BIFoR aims to provide fundamental science, social science and cultural research of direct relevance to forested landscapes anywhere in the world. We make the evidence-based case for forests as part of one-planet living.
The Birmingham Institute of Forest Research was formed in 2014 as a direct result of a £15 million philanthropic donation that was match-funded by the University. The funding was given to enable the newly formed Institute to investigate the impact of climate and environmental change on woodlands and the resilience of trees to invasive pests and pathogens.
Central to the donation was co-funding of the set up and running of a Free Air Carbon Dioxide (FACE) facility, the only such facility in the northern hemisphere which is our key research infrastructure. BIFoR FACE has placed scientists at Birmingham in a globally unique position to investigate the impact of climate change on trees.
In the video above, Professor Rob MacKenzie, on of the Director's of BIFoR, describes the focus of the institute's work and the importance of understanding how forests work.
BIFoR is a virtual institute of over 100 academics, primarily from the schools of Geography Earth and Environmental Sciences and Biosciences but also including members from Mathematics, Engineering, the Business School, International Development, Psychology, English, and elsewhere.
Recent appointments include, Prof Rob Jackson, our new Chair in Tree Pathology and bioscientists working on pathology and physiology of trees. These appointments will now ensure we can step up our research in the area of resilience of trees to invasive pests and diseases. Through academic appointments since 2014, those who have re-aligned their research to cover forests and those who were already involved in forest research, BIFoR brings together a wide range of forest related projects that address our overarching vision:
“To provide fundamental science, social science and cultural research of direct relevance to forested landscapes anywhere in the world”.
Significant moments in 2019 include the development of tree pathology research within the national Action Oak initiative. The highly successful Thinking Higher conference, hosted in Birmingham and organised by Estrella Luna Diez, and Graeme Kettles, brought together over 80 international researchers to exchange the latest knowledge across plant pathology and tree research.
The BIFoR team focused on environmental change impacts maintain a vigorous research programme, with notable grants being awarded this year. An assessment score of a ‘perfect 10’ for the FACE Underground project led by Sami Ullah, the QUINTUS £3.7m NERC large grant, and the substantial investments into wildfire research by Nick Kettridge and colleagues, stand out as particular achievements in 2019.
BIFoR operates a Doctoral Scholarship Programme (DSP) called Forest Edge. It is funded by the Leverhulme Trust. The programme will recruit around 20 PhD studentships over four years and has so far
recruited 15 people in the first three years.
BIFoR has catalysed some game-changing education initiatives at the University of Birmingham. In collaboration with Joe Berry and his team at Higher Education Futures Institute (HEFI) we have developed a number of education teaching materials around the water and carbon cycles which are being embedded both the in the GCSE curriculum and our own undergraduate teaching. A virtual tour of the BIFoR FACE facility allows teachers to bring the forest to the classroom.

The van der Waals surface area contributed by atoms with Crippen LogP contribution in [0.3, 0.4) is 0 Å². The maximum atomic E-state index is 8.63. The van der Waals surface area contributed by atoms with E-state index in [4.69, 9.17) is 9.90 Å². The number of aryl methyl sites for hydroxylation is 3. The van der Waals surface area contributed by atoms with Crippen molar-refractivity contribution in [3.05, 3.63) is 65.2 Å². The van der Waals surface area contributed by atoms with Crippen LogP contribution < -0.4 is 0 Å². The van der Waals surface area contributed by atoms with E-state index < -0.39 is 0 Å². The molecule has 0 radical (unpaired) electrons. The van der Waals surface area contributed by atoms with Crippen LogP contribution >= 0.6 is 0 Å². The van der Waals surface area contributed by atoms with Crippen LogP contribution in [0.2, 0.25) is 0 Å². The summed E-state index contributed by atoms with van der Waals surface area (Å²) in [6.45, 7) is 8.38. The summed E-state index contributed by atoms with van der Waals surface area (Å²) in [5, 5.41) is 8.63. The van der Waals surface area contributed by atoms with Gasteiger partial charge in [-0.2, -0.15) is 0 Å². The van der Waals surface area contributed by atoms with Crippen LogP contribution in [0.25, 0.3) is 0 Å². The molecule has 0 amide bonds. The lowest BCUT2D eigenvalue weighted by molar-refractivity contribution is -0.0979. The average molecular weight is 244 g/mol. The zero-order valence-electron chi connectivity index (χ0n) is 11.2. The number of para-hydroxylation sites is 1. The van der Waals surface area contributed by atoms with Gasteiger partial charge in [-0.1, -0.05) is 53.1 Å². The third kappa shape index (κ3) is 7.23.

BIFoR is primarily concerned with knowledge-making through its research and educational initiatives, but recognises that such knowledge must be useful and put to work in societal decision-making. The Institute has been involved in shaping the national research agenda, resulting in the pre-announcement of the “The Form, Function and Future of UK Treescapes” Strategic Programme Area and in the recognition of BIFoR FACE in the national research infrastructure roadmap.
Urban treescapes loom large in the national debates on climate and sustainability. Emma Ferranti, James Levine, and Nick Grayson continue to make a real difference to urban green infrastructure through their close ties to practitioners channelled through the Trees & Design Action Group, the WM Air project, and the soon-to-be-released Green Infrastructure for Roadside Air Quality GI4RAQ tool. Emma’s 'First Steps' practitioner guides, the latest of which was published in 2019, are gaining national prominence.
The growing team of experts are often called about for media interviews and to give their perspective on important current affairs. For example
- Rob MacKenzie’s online perspective on the revived political focus on trees - it advocated the planning of functional landscapes – ‘treescapes’ – rather than a narrow focus on numbers of trees in the ground.
- Tom Pugh’s response to the 2019/20 forest fires in Amazonia and Australia in the Birmingham Brief ‘The Forests are burning. What does this mean for our climate?’
2019 saw 7 journal articles published in the first-rank of general science journals (i.e., the Nature family, Science, PNAS) and another 24 published in top disciplinary international peer-reviewed journals. A full list of papers coming related to BIFoR is available.
The University’s new fundraising and volunteering campaign, Birmingham In Action, also launched late in 2019, and features BIFoR heavily in its focus on climate and environmental resilience. BIFoR exists because of far-sighted philanthropy, and philanthropy continues to make a huge difference to what BIFoR can deliver.
BIFoR gratefully acknowledges the financial support from the JABBS Foundation, John Horseman Trust, John and Lorna Powell, the Wolfson Foundation, the Leverhulme Trust, the Natural Environment Research Council (NERC) and BBSRC and of course the University of Birmingham.